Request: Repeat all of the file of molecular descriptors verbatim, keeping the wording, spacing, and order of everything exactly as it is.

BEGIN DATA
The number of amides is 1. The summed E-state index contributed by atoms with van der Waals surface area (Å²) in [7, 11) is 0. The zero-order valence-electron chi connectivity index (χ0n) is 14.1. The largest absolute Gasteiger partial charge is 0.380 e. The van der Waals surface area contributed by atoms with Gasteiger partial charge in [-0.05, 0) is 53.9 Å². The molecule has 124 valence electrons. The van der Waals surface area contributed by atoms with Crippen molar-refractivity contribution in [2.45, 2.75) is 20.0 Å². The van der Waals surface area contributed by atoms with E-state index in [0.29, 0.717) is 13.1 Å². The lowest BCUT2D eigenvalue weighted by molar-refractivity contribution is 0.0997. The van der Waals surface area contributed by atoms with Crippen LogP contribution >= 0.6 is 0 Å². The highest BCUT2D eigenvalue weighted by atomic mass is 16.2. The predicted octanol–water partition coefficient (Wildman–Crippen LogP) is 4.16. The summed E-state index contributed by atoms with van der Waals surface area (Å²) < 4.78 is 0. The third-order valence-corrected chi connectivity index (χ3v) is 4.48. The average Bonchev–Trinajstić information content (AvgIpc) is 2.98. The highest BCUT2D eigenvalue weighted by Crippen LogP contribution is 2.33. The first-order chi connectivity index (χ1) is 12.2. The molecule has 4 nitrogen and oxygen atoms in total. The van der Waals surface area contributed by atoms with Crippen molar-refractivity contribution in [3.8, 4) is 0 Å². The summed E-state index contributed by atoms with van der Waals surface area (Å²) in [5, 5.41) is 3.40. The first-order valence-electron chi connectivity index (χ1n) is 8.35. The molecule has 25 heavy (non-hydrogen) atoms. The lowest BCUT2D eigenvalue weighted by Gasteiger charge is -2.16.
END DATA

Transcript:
The number of amides is 1. The summed E-state index contributed by atoms with van der Waals surface area (Å²) in [7, 11) is 0. The zero-order valence-electron chi connectivity index (χ0n) is 14.1. The largest absolute Gasteiger partial charge is 0.380 e. The van der Waals surface area contributed by atoms with Gasteiger partial charge in [-0.05, 0) is 53.9 Å². The molecule has 124 valence electrons. The van der Waals surface area contributed by atoms with Crippen molar-refractivity contribution in [2.45, 2.75) is 20.0 Å². The van der Waals surface area contributed by atoms with E-state index in [0.29, 0.717) is 13.1 Å². The lowest BCUT2D eigenvalue weighted by molar-refractivity contribution is 0.0997. The van der Waals surface area contributed by atoms with Crippen LogP contribution >= 0.6 is 0 Å². The highest BCUT2D eigenvalue weighted by atomic mass is 16.2. The predicted octanol–water partition coefficient (Wildman–Crippen LogP) is 4.16. The summed E-state index contributed by atoms with van der Waals surface area (Å²) < 4.78 is 0. The third-order valence-corrected chi connectivity index (χ3v) is 4.48. The average Bonchev–Trinajstić information content (AvgIpc) is 2.98. The highest BCUT2D eigenvalue weighted by Crippen LogP contribution is 2.33. The first-order chi connectivity index (χ1) is 12.2. The molecule has 4 nitrogen and oxygen atoms in total. The van der Waals surface area contributed by atoms with Crippen molar-refractivity contribution in [3.8, 4) is 0 Å². The summed E-state index contributed by atoms with van der Waals surface area (Å²) in [5, 5.41) is 3.40. The first-order valence-electron chi connectivity index (χ1n) is 8.35. The molecule has 25 heavy (non-hydrogen) atoms. The lowest BCUT2D eigenvalue weighted by Gasteiger charge is -2.16.